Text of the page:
I suspect the OP is trying to say, “program if it is the thing you’d do sans hype.” I definitely fall into that category, but there are plenty of days where I despise the tech industry but can’t imagine doing anything else. (I think that falls into the category of being a thoughtful adult.)
I’m with remy. You don’t need to be passionate to do programming jobs. Job seekers often have a hard time finding jobs doing specific things they’re passionate about. The day-to-day work in fields like programming is also something not worth being passionate about outside a tiny portion of jobs doing interesting, exciting things. That by itself is reason to consider it Just Another Job. It might also pay better than anything else they can get at that time. The resulting money finances your real passions. Further, one might view programming as a tool for something greater. The person might love the work environment or organization’s impact but code merely to contribute to that. An example might be highly-assured implementations of popular crypto or protocol engines: tedious but important work.
Your post represents an ideal case most will never achieve. They should consider striving for it. The actual decision will be based on many factors such as pay, long-term effects of that career sector, work environment, location, ideology of applicant, and so on. A complex interplay of factors that might make programming the right job for anyone from the hate it to love it parts of the spectrum.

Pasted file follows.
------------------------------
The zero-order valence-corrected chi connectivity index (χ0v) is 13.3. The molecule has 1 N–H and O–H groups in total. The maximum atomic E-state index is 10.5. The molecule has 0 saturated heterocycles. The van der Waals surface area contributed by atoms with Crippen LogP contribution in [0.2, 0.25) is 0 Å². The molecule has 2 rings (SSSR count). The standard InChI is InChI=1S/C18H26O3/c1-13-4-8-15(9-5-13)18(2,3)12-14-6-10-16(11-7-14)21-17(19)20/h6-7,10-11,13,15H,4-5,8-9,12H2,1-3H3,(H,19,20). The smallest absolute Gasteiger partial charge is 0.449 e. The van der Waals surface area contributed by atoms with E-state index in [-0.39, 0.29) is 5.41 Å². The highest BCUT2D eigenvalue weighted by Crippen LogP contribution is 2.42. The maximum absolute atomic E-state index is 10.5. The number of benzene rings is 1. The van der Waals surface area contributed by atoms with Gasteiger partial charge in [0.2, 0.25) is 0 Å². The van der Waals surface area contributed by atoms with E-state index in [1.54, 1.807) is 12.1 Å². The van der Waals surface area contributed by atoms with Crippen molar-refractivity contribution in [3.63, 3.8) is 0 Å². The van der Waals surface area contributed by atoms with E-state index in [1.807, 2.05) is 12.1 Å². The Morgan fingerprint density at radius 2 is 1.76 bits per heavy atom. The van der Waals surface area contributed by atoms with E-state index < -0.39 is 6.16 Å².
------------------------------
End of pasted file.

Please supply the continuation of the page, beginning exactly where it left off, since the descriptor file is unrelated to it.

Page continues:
This is BS. I know a few excellent engineers who, if it weren’t for the size of the paycheck, would be doing something else.
Expecting every person in a profession to be passionate about their field is toxic. “Passionate” here is code for “workaholic”.
If you want to provide a good life for your family and you think programming is a good route, go for it. You don’t need some special geek cred or to be the kind of person who was writing operating systems at 10 years old. It’s a good job, challenging in some ways, very easy in others. The author mentions that you might have to deal with a crappy interview process, a clueless manager, or lack of career mobility. That accurately describes most jobs. Honestly I think that if you want to make 60k or 80k programming is a relatively easy way to do that.
The flip side of this, is that if you want to make lots of money as a programmer (in my mind this is > 100k or > 150k depending on where you live) you’re going to need to spend a lot of time learning and passion helps. I run into a lot of bootcampers who would like to be making 200k and don’t seem to realize that they’ve got a long hard road ahead of them. Again, most jobs making more than 150k require lots of dedication and time spent learning. They usually have a hard education and licensing requirement, and programming is unique in that credentials are not as important as they are in other industries.
I haven’t ran into many people who could talk architecture and CS and scalability at a high level who weren’t also passionate about those topics. But I’ve ran into plenty of webmaster type people (wordpress/drupal/custom php development) who fall into the “making decent money without being particularly passionate about CS” bucket. There’s room for both types in our industry. Maybe some day we’ll do a better job of giving them different names or titles.